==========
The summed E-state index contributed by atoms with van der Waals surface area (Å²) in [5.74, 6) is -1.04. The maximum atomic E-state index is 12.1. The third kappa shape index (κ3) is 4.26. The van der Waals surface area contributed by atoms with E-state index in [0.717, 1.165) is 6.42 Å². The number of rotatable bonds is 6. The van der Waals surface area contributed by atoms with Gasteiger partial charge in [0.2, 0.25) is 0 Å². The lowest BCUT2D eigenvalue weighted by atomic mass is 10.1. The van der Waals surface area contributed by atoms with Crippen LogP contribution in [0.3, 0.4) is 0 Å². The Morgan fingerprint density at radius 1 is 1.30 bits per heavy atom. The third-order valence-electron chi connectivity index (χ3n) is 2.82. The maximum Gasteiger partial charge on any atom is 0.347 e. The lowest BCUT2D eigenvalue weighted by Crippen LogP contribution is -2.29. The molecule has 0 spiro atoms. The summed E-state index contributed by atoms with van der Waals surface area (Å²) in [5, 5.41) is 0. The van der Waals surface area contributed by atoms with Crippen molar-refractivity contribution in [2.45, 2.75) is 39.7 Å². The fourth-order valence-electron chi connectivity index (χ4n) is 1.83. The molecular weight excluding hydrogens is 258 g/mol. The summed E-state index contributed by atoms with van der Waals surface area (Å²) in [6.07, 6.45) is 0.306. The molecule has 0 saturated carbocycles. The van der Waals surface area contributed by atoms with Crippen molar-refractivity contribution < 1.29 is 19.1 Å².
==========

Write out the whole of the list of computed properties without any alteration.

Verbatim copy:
The summed E-state index contributed by atoms with van der Waals surface area (Å²) in [5.74, 6) is -1.04. The maximum atomic E-state index is 12.1. The third kappa shape index (κ3) is 4.26. The van der Waals surface area contributed by atoms with E-state index in [0.717, 1.165) is 6.42 Å². The number of rotatable bonds is 6. The van der Waals surface area contributed by atoms with Gasteiger partial charge in [0.2, 0.25) is 0 Å². The lowest BCUT2D eigenvalue weighted by atomic mass is 10.1. The van der Waals surface area contributed by atoms with Crippen LogP contribution in [0.3, 0.4) is 0 Å². The Morgan fingerprint density at radius 1 is 1.30 bits per heavy atom. The third-order valence-electron chi connectivity index (χ3n) is 2.82. The maximum Gasteiger partial charge on any atom is 0.347 e. The lowest BCUT2D eigenvalue weighted by Crippen LogP contribution is -2.29. The molecule has 0 spiro atoms. The summed E-state index contributed by atoms with van der Waals surface area (Å²) in [5, 5.41) is 0. The van der Waals surface area contributed by atoms with Crippen molar-refractivity contribution in [2.45, 2.75) is 39.7 Å². The fourth-order valence-electron chi connectivity index (χ4n) is 1.83. The molecular weight excluding hydrogens is 258 g/mol. The summed E-state index contributed by atoms with van der Waals surface area (Å²) in [6.07, 6.45) is 0.306. The molecule has 0 saturated carbocycles. The van der Waals surface area contributed by atoms with Crippen molar-refractivity contribution < 1.29 is 19.1 Å².